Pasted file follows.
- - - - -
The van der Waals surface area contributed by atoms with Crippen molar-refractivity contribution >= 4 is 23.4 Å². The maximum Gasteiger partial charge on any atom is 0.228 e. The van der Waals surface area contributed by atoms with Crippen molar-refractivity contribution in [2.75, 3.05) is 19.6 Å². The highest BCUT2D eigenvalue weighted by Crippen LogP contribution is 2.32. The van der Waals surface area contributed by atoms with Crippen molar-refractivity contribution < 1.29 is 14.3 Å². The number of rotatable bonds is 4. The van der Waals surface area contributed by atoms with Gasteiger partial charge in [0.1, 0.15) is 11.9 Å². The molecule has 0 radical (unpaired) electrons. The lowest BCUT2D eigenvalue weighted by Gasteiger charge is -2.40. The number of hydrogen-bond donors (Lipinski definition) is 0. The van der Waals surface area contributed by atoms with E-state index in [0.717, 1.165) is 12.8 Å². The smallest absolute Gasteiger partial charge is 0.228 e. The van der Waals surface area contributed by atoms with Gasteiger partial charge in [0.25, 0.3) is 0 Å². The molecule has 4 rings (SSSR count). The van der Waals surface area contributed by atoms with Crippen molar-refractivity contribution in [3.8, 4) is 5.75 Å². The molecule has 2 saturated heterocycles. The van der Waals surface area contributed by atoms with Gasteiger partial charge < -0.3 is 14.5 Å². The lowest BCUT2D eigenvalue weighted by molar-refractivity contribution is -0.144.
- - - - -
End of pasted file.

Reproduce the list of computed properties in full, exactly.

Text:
The van der Waals surface area contributed by atoms with Crippen molar-refractivity contribution >= 4 is 23.4 Å². The maximum Gasteiger partial charge on any atom is 0.228 e. The van der Waals surface area contributed by atoms with Crippen molar-refractivity contribution in [2.75, 3.05) is 19.6 Å². The highest BCUT2D eigenvalue weighted by Crippen LogP contribution is 2.32. The van der Waals surface area contributed by atoms with Crippen molar-refractivity contribution < 1.29 is 14.3 Å². The number of rotatable bonds is 4. The van der Waals surface area contributed by atoms with Gasteiger partial charge in [0.1, 0.15) is 11.9 Å². The molecule has 0 radical (unpaired) electrons. The lowest BCUT2D eigenvalue weighted by Gasteiger charge is -2.40. The number of hydrogen-bond donors (Lipinski definition) is 0. The van der Waals surface area contributed by atoms with E-state index in [0.717, 1.165) is 12.8 Å². The smallest absolute Gasteiger partial charge is 0.228 e. The van der Waals surface area contributed by atoms with Gasteiger partial charge in [0.25, 0.3) is 0 Å². The molecule has 4 rings (SSSR count). The van der Waals surface area contributed by atoms with Crippen molar-refractivity contribution in [3.8, 4) is 5.75 Å². The molecule has 2 saturated heterocycles. The van der Waals surface area contributed by atoms with Gasteiger partial charge < -0.3 is 14.5 Å². The lowest BCUT2D eigenvalue weighted by molar-refractivity contribution is -0.144.